Secrets from a French mom: How our family eats healthily everyday

By Celine-Cossou Bordes (Celine’s Cuisine)

I was born and raised in southern France, and grew up with my mother, grandmother and all women in my family cooking every single meal from scratch.

We ate three meals a day, with a little after-school snack called the quatre-heures (four o’clock) or goûter. The snack was usually simple: bread + butter + chocolate, or bread + cheese, or bread + saucisson (dried salami), or bread + butter + homemade jam, or croissant or pain au chocolat or a fruit, and water or home-made chocolate milk. We never had chips, pizzas or hot-dogs like I see here in the US.

Every Saturday morning my parents went to the market to buy fresh fruits, vegetables, and meat. I loved to go with them; the vendors always gave me a little apple or Clementine to taste. When in season, we were eating French beans, peas, potatoes, zucchinis, tomatoes, plums, cherries, figs, and strawberries from my father’s garden. My mother canned most of it. It was so great to be eating French beans or peas during winter.

As an adult, even when living and working in Paris, I continued my parents’ tradition of buying fresh ingredients at farmer’s market. Actually it was making me happy for the entire day! Then, when I moved with my husband to New York City it was time to discover a new country, a new language, a new urban city and a way of life … and experience so many new cuisines and flavors from all over the world. Every week we were searching into the Zagat guide for the best reviews of New York restaurants. We ate Japanse, Chinese, Italian, fusion, Vietnamese, Morrocan…. My palate was in heaven. During our stay in NYC I kept visiting the fantastic Union Square farmer’s market every week-end, and cooked simple dishes once in a while. Our life in New York City opened my palate toward new cuisines and flavors, and this is when I developed my love for ethnic and exotic food.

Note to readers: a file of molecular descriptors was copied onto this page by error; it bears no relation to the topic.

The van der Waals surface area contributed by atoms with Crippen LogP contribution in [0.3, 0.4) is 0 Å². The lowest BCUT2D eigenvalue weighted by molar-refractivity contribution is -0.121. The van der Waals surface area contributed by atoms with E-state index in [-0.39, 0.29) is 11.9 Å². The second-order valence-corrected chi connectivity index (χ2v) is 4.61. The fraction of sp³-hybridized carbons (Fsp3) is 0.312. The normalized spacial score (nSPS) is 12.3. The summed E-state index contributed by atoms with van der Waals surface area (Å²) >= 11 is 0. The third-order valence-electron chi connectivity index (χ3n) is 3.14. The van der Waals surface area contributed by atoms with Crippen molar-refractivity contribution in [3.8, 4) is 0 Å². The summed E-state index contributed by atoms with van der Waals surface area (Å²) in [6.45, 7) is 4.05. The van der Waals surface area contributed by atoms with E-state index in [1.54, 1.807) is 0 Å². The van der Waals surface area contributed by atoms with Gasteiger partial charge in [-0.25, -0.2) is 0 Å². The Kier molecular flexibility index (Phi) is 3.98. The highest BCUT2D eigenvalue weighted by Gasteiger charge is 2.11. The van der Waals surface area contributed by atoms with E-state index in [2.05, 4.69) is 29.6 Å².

Then we moved to Southern California in San Diego. When I got pregnant with twins (in my mid 30’s) eating organic, natural, healthy food was my goal and priority. I had a fantastic healthy pregnancy. Even born 4 weeks early each child was born a healthy weight, and we all went back home three days after they were born.

As soon as my kids starting eating solid food, my husband and I started to create healthy, nutritious meals for our kids. As parents we were delighted to watch our kids gulped their sweet potato/chicken/ zucchini puree or their applesauce. Everything was organic and homemade. We used to shop at Whole Foods, Trader Joe’s or Henry’s market, and local farmers market.

Then, we moved farther inland to a suburban community, and as a full-time working mother I hired nannies. With horror, I discovered they did not know how to cook and how to feed my children. I remember a nanny in her 30’s who never peeled a carrot before I asked her… It made me both mad and sad. Even a trip to the local grocery chain stores was painful–watching all these parents listening to their kids and having their cart full of junk, processed, frozen food, colored food.

Eventually, my kids met other friends and kids at parks or birthday parties–and this is when my kids discovered the “other foods”: pretty, colored, processed, full of sugar or salt… Of course at that point my kids were asking for specific brand of cereals or cookies like their friends. So once or twice I listened but at the end they never ate it and we threw them away.

Then it was time for them to start school: a new world of school cafeteria meals and lunchboxes. But even if at the beginning my kids wanted to eat at the school cafeteria to be “like” their friends, over time I noticed that they were asking less and less for it. As of today, I am happy to report that my children are still eating and loving healthy food in their lunchbox and during our home meals at home. My son eats religiously and daily his 5 fruits a day, my daughter wants to eat only healthy food, and never eat candies or store-bought cookies (she wants only homemade).